What do you do when you realize that your love for God is sub-par at best? How do you respond when you feel like you’ve forgotten how to pray? What steps do you take when you recognize a deficiency in your walk with the Lord, but you don’t know how to fix the problem?
I’ve been working through these questions lately. And I’ve realized that these issues can’t be improved simply by trying harder. Though I know I need to discipline myself to work out these muscles, if you will, there’s a deeper pursuit that must take place, a foundation that must be strengthened before a structure can be safely built up. And this pursuit, though all encompassing, can be stated in only three words:
Seek the Lord.
So I set out to simply seek the Lord. To seek the Lord, however, I first have to check my focus. I’m far too distracted by created things around me to really see God clearly, so my first order of business is to seek the right perspective. And, providentially, I believe, God helped me see a bit more clearly through my devotional time today.
I finished reading through Hosea this morning. Hosea might be one of my favorite Old Testament books, with its rich imagery and striking narrative pointing out the depths of wickedness in men as well as the heights of love in God. As the last chapter begins, rebellious Israel is called to return to the Lord with these words:
Return, O Israel, to the LORD your God, for you have stumbled because of your iniquity. Take with you words and return to the LORD; say to him, “Take away all iniquity; accept what is good, and we will pay with bulls the vows of our lips. Assyria shall not save us; we will not ride on horses; and we will say no more, ‘Our God,’ to the work of our hands. In you the orphan finds mercy.”
Four things stand out as I consider this text. First, the people repent of their actions. Israel recognizes her sin and admits her guilt before God, seeking his cleansing (indeed, cleansing is only found in God). Second, the people pledge their devotion to the Lord. They don’t just ask for forgiveness for past wrongs; they commit to living holy lives, putting their money (sacrifices) where their mouths are, so to speak, adding action to their words and thereby confirming the change in their hearts. Third, they admit the bankruptcy of any other savior, the futility of any other god. With the words, “Assyria shall not save us,” they confess that there is no hope for them apart from God himself. Even with Assyria’s aid, they are no match for the Lord almighty, with whom they break fellowship through their running after the support and protection of other nations rather than trusting in their sovereign God. Fourth, they confess that their own works cannot save them. Neither trusting in the might of stronger nations nor hoping in idols crafted with their own hands are sufficient saving actions on the part of God’s people. Only faith and obedience to the only true God can help them. As they conclude, they recognize God as the only good Father: “In you the orphan finds mercy,” (v. 3).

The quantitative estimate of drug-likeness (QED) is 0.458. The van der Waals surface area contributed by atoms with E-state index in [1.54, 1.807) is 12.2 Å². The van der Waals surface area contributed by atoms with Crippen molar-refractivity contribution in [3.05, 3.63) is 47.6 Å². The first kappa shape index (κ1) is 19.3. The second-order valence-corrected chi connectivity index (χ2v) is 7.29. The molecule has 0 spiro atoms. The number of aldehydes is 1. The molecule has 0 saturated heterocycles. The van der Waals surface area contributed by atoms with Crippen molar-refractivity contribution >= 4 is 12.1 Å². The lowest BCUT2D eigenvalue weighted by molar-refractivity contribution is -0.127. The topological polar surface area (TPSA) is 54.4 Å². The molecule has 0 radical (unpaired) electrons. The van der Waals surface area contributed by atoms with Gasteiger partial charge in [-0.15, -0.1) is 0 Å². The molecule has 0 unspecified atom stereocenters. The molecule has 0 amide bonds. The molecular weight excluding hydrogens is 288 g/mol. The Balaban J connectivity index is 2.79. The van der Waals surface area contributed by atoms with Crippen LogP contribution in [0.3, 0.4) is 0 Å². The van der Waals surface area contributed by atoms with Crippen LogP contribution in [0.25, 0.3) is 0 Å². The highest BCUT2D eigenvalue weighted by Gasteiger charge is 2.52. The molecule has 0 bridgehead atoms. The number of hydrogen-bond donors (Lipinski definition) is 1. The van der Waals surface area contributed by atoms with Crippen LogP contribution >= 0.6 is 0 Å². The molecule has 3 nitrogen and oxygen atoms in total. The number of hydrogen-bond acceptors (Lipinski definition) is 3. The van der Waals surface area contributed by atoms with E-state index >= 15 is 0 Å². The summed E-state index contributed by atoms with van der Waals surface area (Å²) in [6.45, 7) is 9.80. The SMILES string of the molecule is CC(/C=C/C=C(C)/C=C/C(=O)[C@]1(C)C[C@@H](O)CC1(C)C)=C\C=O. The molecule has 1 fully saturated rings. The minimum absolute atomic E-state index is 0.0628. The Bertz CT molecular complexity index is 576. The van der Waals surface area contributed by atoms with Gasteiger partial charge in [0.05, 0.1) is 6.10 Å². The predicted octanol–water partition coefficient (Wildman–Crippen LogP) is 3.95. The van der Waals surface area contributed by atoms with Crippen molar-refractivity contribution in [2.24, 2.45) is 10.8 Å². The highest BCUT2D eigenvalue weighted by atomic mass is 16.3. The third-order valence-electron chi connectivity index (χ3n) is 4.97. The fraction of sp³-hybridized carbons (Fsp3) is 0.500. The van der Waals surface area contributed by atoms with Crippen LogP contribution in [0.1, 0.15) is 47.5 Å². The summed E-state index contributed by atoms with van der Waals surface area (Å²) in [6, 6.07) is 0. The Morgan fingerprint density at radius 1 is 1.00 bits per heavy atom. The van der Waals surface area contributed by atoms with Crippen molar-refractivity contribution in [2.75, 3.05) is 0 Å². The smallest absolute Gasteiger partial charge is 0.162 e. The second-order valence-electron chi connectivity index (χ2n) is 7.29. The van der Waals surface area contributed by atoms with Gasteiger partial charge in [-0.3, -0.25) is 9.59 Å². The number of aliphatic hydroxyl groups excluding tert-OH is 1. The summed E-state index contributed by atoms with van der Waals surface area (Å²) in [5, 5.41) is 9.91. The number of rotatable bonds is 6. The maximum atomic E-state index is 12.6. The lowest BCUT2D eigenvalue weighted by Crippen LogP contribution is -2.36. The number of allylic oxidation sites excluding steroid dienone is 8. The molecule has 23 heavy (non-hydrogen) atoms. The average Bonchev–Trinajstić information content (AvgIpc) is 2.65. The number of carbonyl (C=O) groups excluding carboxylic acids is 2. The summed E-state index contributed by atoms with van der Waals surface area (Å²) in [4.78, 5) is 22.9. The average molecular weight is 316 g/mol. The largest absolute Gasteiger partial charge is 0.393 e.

Throughout this entire prayer, the people are focused on God. At least, that’s the model they were given to follow. I need to do more background study to see if Israel actually followed these instructions. But the heart of the petitioner is clear nonetheless. The people know that all other supports will fail them, but that God is always faithful. Simply put, to side with any created thing against the Lord of all will only ever end in man’s defeat. However, the opposite is also true: to side with the Lord of all against any created thing will only ever end in God’s victory, and, thus, man’s victory. This is more clearly seen when you consider Romans 8. There, Paul writes of the believer’s security, noting that,
No, in all these things we are more than conquerors through him who loved us. For I am sure that neither death nor life, nor angels nor rulers, nor things present nor things to come, nor powers, nor height nor depth, nor anything else in all creation, will be able to separate us from the love of God in Christ Jesus our Lord.
No power in creation can separate us from God’s love; neither can any power in creation sustain us like God’s love. We were created for fellowship with the Lord, and we will not, indeed, cannot, be whole apart from him. Therefore, as I seek to pray better, to love better, or to walk better, my primary concern should be to grow in relationship with God. To know him and to be known by him must be the foundation for the growth of the individual disciplines, for only through him can I truly grow in the image of Christ.